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UPDATE, AUGUST 14, 2017--The University of Delaware Center for Political Communication is spreading the word about two political communication courses offered this fall 2017 semester. Please call 302-831-7771 for more information.
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Clockwise from top left: Carol Henderson, UD Vice Provost for Diversity; Phillip Bannowsky, poet; Gregory Lloyd Morris, playwright; Muqtedar Khan, UD political science professor
CPC Director Nancy Karibjanian will teach this one-credit, pass/fail class on Wednesday evenings, 7:30 to 8:20 pm. This fall, speakers from a range of disciplines and backgrounds will help University of Delaware students and members of the community to understand the issues of a divided nation as part of the National Agenda 2017 theme of "As We Stand, Divided." Entitled "Understanding a Divided Nation," the Topics in Political Communication class examines gender, geographic, religious, partisan, and cultural divisions in the United States. The pass/fail course requires students to attend both the National Agenda 2017 "As We Stand, Divided" and the in-class lecture series. The class begins on August 31, 2017, and meets at 7:30 pm on Wednesday evenings, alternating between 204 Gore Hall and Mitchell Hall Auditorium. Seats are still available for interested students. The course is cross-listed as COMM337/POSC337/LEAD337/UAPP337.
The University of Delaware's College of Arts and Sciences invites the community to attend the free lecture series, which takes place in 204 Gore Hall at 7:30 pm on September 13, September 27, October 11, and November 8.
Wednesday, September 13, 7:30–8:20 pm: The University of Delaware's Vice Provost for Diversity Carol Henderson provides strategic leadership in advancing diversity as an institutional value and academic priority in all facets of the academic community. Carol Henderson is the author of Scarring the Black Body: Race and Representation in African American Literature. She is the recipient of several community, professional and research awards, including the University of Delaware’s Excellence in Teaching Award (2006, 1996).
Wednesday, September 27, 7:30–8:20 pm: An award winning poet, Phillip Bannowsky teaches Poetry of Empowerment and believes in the power of an expressive verse. Among his efforts are tactical poems crafted to frame the intentions of the Occupy Delaware Movement. He has published a novel, The Mother Earth Inn (2007), and two volumes of poetry, The Milk of Human Kindness (1985) and Autoplant: a Poetic Monologue (2007).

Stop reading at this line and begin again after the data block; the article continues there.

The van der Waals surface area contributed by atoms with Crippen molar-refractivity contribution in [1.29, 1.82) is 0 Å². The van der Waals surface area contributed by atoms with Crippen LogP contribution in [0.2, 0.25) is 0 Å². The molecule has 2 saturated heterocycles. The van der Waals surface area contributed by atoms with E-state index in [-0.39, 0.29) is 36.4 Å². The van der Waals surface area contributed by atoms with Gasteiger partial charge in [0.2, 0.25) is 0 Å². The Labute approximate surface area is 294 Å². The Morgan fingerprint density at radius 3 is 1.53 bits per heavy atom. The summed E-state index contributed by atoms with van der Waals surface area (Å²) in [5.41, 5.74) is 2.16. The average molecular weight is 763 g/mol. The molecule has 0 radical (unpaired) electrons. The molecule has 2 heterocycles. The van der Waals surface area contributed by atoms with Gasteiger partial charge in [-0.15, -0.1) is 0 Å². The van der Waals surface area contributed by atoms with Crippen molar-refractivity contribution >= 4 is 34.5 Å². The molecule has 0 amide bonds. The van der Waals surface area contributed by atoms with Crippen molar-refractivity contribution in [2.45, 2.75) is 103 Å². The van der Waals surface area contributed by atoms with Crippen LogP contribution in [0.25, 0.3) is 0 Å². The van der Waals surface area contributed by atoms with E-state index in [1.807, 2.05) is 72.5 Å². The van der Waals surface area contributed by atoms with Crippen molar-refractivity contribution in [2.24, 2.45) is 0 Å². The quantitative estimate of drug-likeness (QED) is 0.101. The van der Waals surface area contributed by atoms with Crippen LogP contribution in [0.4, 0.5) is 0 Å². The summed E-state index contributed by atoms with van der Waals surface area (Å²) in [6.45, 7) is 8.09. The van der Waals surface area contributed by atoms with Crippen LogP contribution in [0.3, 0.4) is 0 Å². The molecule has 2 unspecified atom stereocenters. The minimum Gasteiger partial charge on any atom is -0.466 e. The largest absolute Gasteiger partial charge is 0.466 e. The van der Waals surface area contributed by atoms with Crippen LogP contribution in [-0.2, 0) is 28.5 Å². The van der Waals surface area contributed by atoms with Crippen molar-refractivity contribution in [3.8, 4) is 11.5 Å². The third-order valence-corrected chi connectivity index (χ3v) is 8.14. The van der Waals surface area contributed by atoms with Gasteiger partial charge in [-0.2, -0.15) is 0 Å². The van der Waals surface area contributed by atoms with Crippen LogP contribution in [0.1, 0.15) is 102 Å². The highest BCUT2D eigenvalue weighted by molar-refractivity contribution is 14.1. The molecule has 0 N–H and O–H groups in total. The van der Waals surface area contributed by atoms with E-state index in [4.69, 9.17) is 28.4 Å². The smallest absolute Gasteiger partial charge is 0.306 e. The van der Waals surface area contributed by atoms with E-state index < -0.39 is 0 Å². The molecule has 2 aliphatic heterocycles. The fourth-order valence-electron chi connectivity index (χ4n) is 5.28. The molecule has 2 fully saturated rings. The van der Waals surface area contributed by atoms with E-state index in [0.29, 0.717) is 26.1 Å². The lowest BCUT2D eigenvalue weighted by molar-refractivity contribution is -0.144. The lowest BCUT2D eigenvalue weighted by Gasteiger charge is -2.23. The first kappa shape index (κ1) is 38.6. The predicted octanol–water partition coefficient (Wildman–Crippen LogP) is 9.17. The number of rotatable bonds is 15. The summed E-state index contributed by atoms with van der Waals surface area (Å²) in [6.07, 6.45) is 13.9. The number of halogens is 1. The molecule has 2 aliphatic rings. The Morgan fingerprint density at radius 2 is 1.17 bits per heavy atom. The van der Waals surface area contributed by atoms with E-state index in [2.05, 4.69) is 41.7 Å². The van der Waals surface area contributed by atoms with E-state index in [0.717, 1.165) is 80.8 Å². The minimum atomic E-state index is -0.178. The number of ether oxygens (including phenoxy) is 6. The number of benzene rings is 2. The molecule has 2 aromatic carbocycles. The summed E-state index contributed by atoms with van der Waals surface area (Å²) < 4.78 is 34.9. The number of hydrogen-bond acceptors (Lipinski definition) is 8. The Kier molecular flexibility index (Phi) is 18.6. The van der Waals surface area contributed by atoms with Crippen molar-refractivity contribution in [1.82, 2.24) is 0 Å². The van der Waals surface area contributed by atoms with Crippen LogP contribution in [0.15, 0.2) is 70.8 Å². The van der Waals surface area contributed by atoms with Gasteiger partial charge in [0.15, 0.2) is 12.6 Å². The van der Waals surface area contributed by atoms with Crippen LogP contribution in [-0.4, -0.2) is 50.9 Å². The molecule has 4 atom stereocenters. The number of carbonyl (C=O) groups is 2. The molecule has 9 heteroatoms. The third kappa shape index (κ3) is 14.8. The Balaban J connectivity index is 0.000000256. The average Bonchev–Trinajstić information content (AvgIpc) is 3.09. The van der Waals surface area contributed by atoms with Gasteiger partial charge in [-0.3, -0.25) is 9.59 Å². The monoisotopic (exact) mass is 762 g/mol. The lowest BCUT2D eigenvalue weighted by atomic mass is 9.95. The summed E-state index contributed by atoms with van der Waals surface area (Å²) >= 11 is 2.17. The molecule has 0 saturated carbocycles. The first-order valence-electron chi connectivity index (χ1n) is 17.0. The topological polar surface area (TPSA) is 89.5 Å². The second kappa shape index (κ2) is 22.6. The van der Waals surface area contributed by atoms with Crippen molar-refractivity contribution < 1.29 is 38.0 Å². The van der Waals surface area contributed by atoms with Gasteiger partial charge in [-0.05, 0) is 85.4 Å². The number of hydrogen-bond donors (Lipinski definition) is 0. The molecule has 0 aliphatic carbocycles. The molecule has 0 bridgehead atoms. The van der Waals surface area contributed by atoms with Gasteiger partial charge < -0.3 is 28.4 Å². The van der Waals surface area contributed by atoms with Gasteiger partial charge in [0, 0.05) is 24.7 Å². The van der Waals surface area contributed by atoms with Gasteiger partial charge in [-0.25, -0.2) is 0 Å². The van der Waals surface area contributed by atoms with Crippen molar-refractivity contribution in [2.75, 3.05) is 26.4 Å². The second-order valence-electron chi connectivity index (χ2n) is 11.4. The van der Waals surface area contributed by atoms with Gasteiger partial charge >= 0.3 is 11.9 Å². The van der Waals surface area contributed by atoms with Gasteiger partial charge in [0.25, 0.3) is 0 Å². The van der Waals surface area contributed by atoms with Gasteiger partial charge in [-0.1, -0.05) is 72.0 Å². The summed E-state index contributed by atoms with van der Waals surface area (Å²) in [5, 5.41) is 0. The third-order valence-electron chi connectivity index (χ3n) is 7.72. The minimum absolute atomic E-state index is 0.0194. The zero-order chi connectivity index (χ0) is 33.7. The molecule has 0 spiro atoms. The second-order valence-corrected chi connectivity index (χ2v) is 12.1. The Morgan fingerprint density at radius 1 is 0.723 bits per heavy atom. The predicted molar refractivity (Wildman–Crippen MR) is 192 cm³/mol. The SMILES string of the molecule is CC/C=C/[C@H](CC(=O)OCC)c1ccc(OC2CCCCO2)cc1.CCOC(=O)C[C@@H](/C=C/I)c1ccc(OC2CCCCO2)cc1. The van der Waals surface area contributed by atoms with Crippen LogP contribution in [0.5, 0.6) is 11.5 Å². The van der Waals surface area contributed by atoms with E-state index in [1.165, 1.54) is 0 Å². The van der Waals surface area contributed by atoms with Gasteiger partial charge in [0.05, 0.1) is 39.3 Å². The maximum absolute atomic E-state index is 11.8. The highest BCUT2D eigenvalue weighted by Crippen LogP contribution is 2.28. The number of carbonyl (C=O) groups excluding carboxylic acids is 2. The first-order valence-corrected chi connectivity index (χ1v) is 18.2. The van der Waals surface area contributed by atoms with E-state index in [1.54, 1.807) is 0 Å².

Wednesday, October 11, 7:30–8:20 pm: Gregory Lloyd Morris' passion as playwright is focusing on the “underbelly of the community, the streets.” He is the manager for Wilmington, Delaware’s Office Of Cultural Affairs and an adjunct professor for the University of Delaware teaching "Race, Image, in Media/Culture." In 2016, TEDx Wilmington featured his provocative and remarkable approach to street theater. An accomplished playwright, his stage plays "The Belly" and "Second Chances...An American Tale" received critical acclaim. Morris holds a Master of Fine Arts from Temple University.
Wednesday, November 8, 7:30–8:20 pm: A professor in the University of Delaware's Department of Political Science and International Relations, Muqtedar Khan is the founding director of the Islamic Studies Program at the University of Delaware and a member of the Affiliated Faculty for the Center for Political Communication. He is the author of several books including Debating Moderate Islam: The Geopolitics of Islam and the West. Dr. Khan frequently comments on BBC, CNN International, FOX and VOA TV, Bridges TV, NPR and other radio and TV networks. His political commentaries appear regularly in newspapers in more than 20 countries.
As of August 14, 2017, COMM/POSC 447 is full with a waitlist. The evening lecture series, however, is free and open to the community.
The 7th annual National Agenda Speaker Series and its corresponding course (COMM/POSC 447) explore the divides that exist in the United States, including gender, geographic, religious, partisan, and cultural. Six public events held at the Mitchell Hall Auditorium feature top speakers from across the country who address these important issues and how Americans communicate about them in today's political landscape.
Students enrolled in the National Agenda class meet nationally known speakers in the classroom as well as at receptions and dinners. They engage in civil dialogue while discussing divisive issues; reading perspectives from all sides; and developing research skills. The class also fulfills a component for the Political Communication minor.
Students are required to attend each event, all on Wednesday evenings: September 6, September 20, October 4, October 18, November 1, and November 15. Find out more and view previous programs here: National Agenda 2017 "As We Stand, Divided."
Permission is required to enroll in the course. Email email@example.com if you are interested.